If the FIS is from the SATA host, step 406 determines whether the located entry indicates that access is permitted by this SATA host to the identified SATA target device (e.g., as determined by logic 202 of FIG. 2 using information in memory 208). If the FIS is received from a SATA target device, permission may be presumed because the SATA host previously requested and was granted permission to access the target device (i.e., as implied by receipt of an initial/first FIS from the SATA host commencing communications with the target device). If permission is not allowed, step 408 rejects the received SATA FIS by returning an appropriate status indicator to the requesting SATA host (e.g., by operation of logic 200, 202, and 206 of FIG. 2).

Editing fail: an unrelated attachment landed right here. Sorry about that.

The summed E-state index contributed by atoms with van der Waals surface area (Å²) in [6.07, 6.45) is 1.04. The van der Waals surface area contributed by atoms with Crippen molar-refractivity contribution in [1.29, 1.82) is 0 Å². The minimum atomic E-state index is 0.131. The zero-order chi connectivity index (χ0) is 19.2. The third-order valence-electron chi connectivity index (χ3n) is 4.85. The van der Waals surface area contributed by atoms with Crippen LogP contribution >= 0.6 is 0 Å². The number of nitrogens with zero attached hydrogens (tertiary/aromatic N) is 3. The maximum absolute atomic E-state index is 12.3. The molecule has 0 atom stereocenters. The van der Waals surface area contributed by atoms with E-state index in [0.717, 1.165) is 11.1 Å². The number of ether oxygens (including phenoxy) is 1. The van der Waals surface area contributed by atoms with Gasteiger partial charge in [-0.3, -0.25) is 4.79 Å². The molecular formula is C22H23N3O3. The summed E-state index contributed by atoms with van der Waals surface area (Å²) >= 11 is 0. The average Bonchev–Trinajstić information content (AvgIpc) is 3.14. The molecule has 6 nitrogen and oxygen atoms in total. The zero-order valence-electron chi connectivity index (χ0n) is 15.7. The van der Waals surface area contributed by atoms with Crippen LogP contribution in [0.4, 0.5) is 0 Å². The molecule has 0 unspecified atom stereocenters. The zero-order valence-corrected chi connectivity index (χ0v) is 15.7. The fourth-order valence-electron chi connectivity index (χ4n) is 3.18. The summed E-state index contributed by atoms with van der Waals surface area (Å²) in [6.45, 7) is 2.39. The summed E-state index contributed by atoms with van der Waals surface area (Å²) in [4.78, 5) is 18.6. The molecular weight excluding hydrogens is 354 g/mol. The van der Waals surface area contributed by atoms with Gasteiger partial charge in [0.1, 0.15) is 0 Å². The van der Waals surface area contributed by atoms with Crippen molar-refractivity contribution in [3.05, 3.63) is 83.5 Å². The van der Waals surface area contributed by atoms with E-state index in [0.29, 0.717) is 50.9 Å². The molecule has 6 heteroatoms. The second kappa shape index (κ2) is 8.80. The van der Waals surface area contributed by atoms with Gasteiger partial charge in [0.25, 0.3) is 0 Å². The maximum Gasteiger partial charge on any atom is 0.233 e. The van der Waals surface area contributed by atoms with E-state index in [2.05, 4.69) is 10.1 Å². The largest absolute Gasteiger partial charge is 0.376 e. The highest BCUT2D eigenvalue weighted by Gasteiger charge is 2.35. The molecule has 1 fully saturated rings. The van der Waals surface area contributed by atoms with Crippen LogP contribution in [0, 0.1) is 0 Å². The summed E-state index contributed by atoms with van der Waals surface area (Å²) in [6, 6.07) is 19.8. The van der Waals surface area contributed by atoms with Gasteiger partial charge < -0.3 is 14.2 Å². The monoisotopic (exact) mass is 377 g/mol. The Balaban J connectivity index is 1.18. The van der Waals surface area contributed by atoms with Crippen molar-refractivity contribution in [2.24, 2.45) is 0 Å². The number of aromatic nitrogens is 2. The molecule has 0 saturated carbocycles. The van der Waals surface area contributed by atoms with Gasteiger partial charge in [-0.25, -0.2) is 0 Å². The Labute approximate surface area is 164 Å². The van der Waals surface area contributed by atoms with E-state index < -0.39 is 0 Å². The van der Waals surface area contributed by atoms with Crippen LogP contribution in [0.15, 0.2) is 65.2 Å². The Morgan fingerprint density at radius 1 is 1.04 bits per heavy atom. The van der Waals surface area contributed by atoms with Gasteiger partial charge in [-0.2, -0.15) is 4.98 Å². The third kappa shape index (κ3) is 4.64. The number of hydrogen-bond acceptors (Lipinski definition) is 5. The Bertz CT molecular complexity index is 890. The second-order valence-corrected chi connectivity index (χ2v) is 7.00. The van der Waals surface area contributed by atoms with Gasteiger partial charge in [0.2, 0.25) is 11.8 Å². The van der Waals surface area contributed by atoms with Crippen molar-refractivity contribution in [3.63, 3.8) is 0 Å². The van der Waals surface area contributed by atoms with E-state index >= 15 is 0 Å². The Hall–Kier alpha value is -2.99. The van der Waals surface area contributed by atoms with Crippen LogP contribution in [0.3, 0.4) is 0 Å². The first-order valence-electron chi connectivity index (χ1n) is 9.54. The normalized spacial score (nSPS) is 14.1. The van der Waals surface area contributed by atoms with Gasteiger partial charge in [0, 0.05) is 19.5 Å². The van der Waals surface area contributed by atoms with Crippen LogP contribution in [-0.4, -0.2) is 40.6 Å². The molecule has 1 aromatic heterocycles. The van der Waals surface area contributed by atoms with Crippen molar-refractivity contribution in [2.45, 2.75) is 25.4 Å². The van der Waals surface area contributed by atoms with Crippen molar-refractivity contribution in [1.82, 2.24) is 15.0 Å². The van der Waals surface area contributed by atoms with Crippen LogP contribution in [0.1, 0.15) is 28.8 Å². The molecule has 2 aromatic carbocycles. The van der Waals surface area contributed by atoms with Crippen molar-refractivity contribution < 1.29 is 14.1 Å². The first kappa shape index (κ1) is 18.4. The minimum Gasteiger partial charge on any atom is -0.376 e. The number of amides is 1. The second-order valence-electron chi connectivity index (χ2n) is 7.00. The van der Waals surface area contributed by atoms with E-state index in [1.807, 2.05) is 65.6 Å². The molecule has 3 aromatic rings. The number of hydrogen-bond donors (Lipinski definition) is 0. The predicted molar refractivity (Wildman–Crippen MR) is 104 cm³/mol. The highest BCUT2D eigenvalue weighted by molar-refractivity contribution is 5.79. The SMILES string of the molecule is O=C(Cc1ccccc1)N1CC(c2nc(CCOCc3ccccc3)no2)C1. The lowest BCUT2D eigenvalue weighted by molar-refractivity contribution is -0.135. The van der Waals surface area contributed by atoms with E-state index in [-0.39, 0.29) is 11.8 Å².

If access by the SATA host to the identified SATA target device is permitted, step 410 opens (or re-opens) a SAS (STP) connection between the SATA host and the identified SATA target device through the SAS route as determined by the located mapping table entry. For example, logic 206 and 210 may cooperate to open (or re-open) the STP connection to the identified SATA target device. The open connection is established utilizing standard SAS (STP) protocols (e.g., an Open Address Frame—OAF) directed through the one or more SAS expanders of the SAS fabric. As noted above, as a matter of design choice, where the enhanced expander is directly coupled with both the SATA host and the SATA target, opening of the SAS connection could be performed by custom logic (e.g., logic 206 of FIG. 2) within the expander rather than in full compliance with generating and processing a SAS (STP) open connection exchange. While awaiting successful completion of the desired SAS open connection initiated by receipt of a first FIS from the SATA host, the enhanced SAS expander (e.g., logic 206 of FIG. 2 through logic 200) may return SATA HOLD primitives to the SATA host to delay further transmissions from the SATA host until the connection is established. At step 414, the received FIS is forwarded through the SAS fabric to the SATA target device (or SATA host if received from the target device). For example, logic 200, on behalf of the SATA host, may communicate directly with the identified SATA target via paths 154 as indicated by the dashed line arrow.